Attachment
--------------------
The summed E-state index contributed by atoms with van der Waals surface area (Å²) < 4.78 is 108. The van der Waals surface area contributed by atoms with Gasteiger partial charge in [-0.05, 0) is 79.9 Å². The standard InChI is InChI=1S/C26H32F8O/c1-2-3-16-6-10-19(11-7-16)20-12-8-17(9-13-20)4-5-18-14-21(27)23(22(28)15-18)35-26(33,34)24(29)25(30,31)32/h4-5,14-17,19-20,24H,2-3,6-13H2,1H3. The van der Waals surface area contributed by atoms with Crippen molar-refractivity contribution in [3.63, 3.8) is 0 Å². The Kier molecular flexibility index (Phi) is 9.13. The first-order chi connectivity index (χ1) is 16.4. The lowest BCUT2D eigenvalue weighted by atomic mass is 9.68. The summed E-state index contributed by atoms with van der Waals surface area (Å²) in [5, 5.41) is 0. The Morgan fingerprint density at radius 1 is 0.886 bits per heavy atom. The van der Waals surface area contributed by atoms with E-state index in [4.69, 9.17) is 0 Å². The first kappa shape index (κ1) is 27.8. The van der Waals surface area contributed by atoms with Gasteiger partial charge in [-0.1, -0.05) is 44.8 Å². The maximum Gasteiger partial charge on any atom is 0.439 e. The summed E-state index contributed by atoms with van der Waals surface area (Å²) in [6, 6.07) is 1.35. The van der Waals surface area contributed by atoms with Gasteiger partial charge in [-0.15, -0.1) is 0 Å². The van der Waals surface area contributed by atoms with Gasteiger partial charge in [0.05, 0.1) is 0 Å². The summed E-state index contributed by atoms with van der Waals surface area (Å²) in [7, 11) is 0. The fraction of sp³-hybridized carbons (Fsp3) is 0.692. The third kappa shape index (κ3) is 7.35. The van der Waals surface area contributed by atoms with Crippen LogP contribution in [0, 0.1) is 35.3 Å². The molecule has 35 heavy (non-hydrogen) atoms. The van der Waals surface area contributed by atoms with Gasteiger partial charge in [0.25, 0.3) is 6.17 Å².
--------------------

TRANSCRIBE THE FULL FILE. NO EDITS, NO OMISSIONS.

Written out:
The summed E-state index contributed by atoms with van der Waals surface area (Å²) < 4.78 is 108. The van der Waals surface area contributed by atoms with Gasteiger partial charge in [-0.05, 0) is 79.9 Å². The standard InChI is InChI=1S/C26H32F8O/c1-2-3-16-6-10-19(11-7-16)20-12-8-17(9-13-20)4-5-18-14-21(27)23(22(28)15-18)35-26(33,34)24(29)25(30,31)32/h4-5,14-17,19-20,24H,2-3,6-13H2,1H3. The van der Waals surface area contributed by atoms with Crippen molar-refractivity contribution in [3.63, 3.8) is 0 Å². The Kier molecular flexibility index (Phi) is 9.13. The first-order chi connectivity index (χ1) is 16.4. The lowest BCUT2D eigenvalue weighted by atomic mass is 9.68. The summed E-state index contributed by atoms with van der Waals surface area (Å²) in [5, 5.41) is 0. The Morgan fingerprint density at radius 1 is 0.886 bits per heavy atom. The van der Waals surface area contributed by atoms with E-state index in [4.69, 9.17) is 0 Å². The first kappa shape index (κ1) is 27.8. The van der Waals surface area contributed by atoms with Gasteiger partial charge in [-0.1, -0.05) is 44.8 Å². The maximum Gasteiger partial charge on any atom is 0.439 e. The summed E-state index contributed by atoms with van der Waals surface area (Å²) in [6, 6.07) is 1.35. The van der Waals surface area contributed by atoms with Gasteiger partial charge in [-0.15, -0.1) is 0 Å². The van der Waals surface area contributed by atoms with Gasteiger partial charge in [0.05, 0.1) is 0 Å². The summed E-state index contributed by atoms with van der Waals surface area (Å²) in [7, 11) is 0. The fraction of sp³-hybridized carbons (Fsp3) is 0.692. The third kappa shape index (κ3) is 7.35. The van der Waals surface area contributed by atoms with Crippen LogP contribution in [0, 0.1) is 35.3 Å². The molecule has 35 heavy (non-hydrogen) atoms. The van der Waals surface area contributed by atoms with Gasteiger partial charge in [0.25, 0.3) is 6.17 Å².